Light Rail Moving Fast Toward South Phoenix, but Who Stands to Benefit?
Light rail expansion into South Phoenix is expected to be completed within six years.
Wednesday night, the Phoenix City Council voted to approve a $50-million deal that will fund design and pre-construction costs for Valley Metro’s expansion in South Phoenix. It’s the latest step towards creating a new offshoot of the light rail, which will run south down Central Avenue, starting at Jefferson Street and ending at Baseline Road.
But some residents who attended the meeting raised concerns about whether that means that expensive apartments in high-rise towers will follow, and existing residents of the historically black and Latino area will wind up getting displaced.
“I’m excited about the light rail — I think it’s going to provide a lot more opportunities for residents,” Isabel Garcia, who grew up in South Phoenix and now works as a social worker there, told the City Council. “I’m also concerned about the challenges that it will bring, including forcing people out of their homes and their businesses, and that it may not be equitable — that certain groups will benefit from this more than others.”
It’s hard to find fault with Valley Metro’s choice to expand the light rail down South Central: The surrounding community is home to a lot of low-wage workers who rely on public transit to get around, and have historically been underserved in that regard.
Johnny Hernandez, who described himself as a lifelong resident of South Phoenix, testified that bringing light rail to the neighborhood will “move marginalized people off the margins, and give them access to better jobs.”
“It’s something that we’ve been waiting for for a long time, that will connect us to the rest of the city,” he added. “I’ve had to ride my bike at 11 o’clock at night to [get to] a job at three o’clock in the morning because the bus didn’t run.”
Roughly 28 percent of residents in the area surrounding the proposed light rail corridor don’t own cars, a 2015 report by Arizona Alliance for Livable Communities and Maricopa County Department of Public Health found. By comparison, only 12 percent of all Maricopa County residents are carless.
Those numbers mirror the percentages of people living below the federal poverty level: 29 percent in South Phoenix, compared to 13 percent countywide.
The report also pointed out that the average household income for the neighborhood is $34,789, nearly half the average for Maricopa County.
It concluded that expanding light rail to South Phoenix would have a positive impact.
“The uncontested negative consequences of today’s auto-centric reliance are especially hard on underserved populations," the report noted "[…] Those with challenging health conditions and restricted means, including limited income and disabilities that hinder mobility, are often hit hardest.”
But it’s also easy to imagine that, in time, South Central could end up looking like North Central, with shiny new office towers and apartment buildings on every block. The fact that light rail drives up property values has been well-documented, and as Phoenix's existing light rail line has expanded, new shops and restaurants have followed.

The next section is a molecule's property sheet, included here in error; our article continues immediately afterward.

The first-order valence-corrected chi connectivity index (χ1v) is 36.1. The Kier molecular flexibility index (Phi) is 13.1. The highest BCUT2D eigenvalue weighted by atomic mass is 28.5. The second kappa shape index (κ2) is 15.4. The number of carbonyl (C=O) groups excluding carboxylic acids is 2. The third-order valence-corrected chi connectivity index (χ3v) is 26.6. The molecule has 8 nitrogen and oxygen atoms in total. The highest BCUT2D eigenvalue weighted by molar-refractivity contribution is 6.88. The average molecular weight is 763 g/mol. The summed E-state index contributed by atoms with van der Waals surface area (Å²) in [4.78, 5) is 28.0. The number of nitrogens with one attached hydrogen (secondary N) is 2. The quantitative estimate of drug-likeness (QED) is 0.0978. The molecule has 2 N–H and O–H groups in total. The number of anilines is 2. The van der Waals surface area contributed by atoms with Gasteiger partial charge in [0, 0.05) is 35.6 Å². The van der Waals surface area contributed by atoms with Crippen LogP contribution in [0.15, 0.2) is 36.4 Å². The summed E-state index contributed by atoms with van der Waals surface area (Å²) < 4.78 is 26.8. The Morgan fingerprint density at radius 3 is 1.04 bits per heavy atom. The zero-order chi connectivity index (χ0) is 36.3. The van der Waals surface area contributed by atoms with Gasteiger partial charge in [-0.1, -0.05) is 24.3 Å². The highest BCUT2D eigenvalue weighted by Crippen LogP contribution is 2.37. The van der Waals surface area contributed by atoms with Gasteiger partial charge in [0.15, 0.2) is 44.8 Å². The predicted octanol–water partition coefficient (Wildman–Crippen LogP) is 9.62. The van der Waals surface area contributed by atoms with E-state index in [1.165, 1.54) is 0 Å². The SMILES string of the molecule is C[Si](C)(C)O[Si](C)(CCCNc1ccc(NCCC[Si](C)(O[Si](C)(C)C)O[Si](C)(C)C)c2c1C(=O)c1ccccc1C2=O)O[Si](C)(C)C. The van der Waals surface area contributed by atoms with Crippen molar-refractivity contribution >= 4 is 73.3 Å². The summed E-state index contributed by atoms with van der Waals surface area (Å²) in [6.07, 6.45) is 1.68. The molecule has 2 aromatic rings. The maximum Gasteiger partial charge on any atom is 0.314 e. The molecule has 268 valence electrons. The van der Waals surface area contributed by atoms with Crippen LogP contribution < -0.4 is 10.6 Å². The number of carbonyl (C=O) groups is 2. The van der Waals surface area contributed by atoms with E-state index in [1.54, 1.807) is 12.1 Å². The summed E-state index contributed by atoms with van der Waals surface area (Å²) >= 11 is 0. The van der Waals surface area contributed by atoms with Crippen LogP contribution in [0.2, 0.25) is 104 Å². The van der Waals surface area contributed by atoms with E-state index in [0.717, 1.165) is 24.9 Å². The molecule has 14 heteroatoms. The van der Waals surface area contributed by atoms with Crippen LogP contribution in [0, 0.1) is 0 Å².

Would that be a bad thing for South Phoenix? Not necessarily. There's plenty of empty space to build on, and many of the residents who testified on Wednesday night agreed that the area needs more development.
They just want to make sure that people who have been living in the neighborhood for years, and, in many cases, have started their own small businesses, benefit from the money flowing into the area.
“The history has been nil to none, as far as inclusiveness to community people who have businesses goes,” Perry Elam from Black Wall Street Arizona said.
Joseph Larios, a South Phoenix native and the co-founder the Center for Neighborhood Leadership, pointed out that the neighborhood’s black and Latino residents had been “stigmatized, criminalized, and precluded from investment.”
“I hope you’re going to recognize that kind of sentiment, which has been placed on this community,” he said.
Ever since the days when so-called “detrimental races and nationalities” — namely Mexican Americans and African Americans — weren’t able to purchase homes north of Van Buren Street, South Phoenix has suffered from disinvestment.
The area has a legacy of industrial contamination as a result of illegal dumping, hazardous waste facilities, and blatant pollution. It’s been burdened with inadequate housing and failing schools, and currently is one of the largest contributors to the state’s prison population.
Now, the fear is that investment in the neighborhood will "push the problems in South Phoenix to other spaces, as opposed to really taking this opportunity to grow the community," neighborhood activist Richard Crews said. “We run the risk of what’s happening in a lot of other cities, with the word that scares a lot of people: displacement.”
Several council members — including Kate Gallego, Daniel Valenzuela, and Michael Nowakowski — were receptive to those concerns and indicated that they wanted to work with existing businesses and community groups.
Vice Mayor Laura Pastor later put out a strongly worded statement, writing, "Too many times in the past have vibrant communities been adversely and irrevocably affected, or even wiped out completely. I pledge this will not happen on my watch once this project moves forward."
Nonetheless, it's completely understandable that community members are skeptical.
As Crews put it, “There’s a long history of things being done to South Phoenix, not with South Phoenix."
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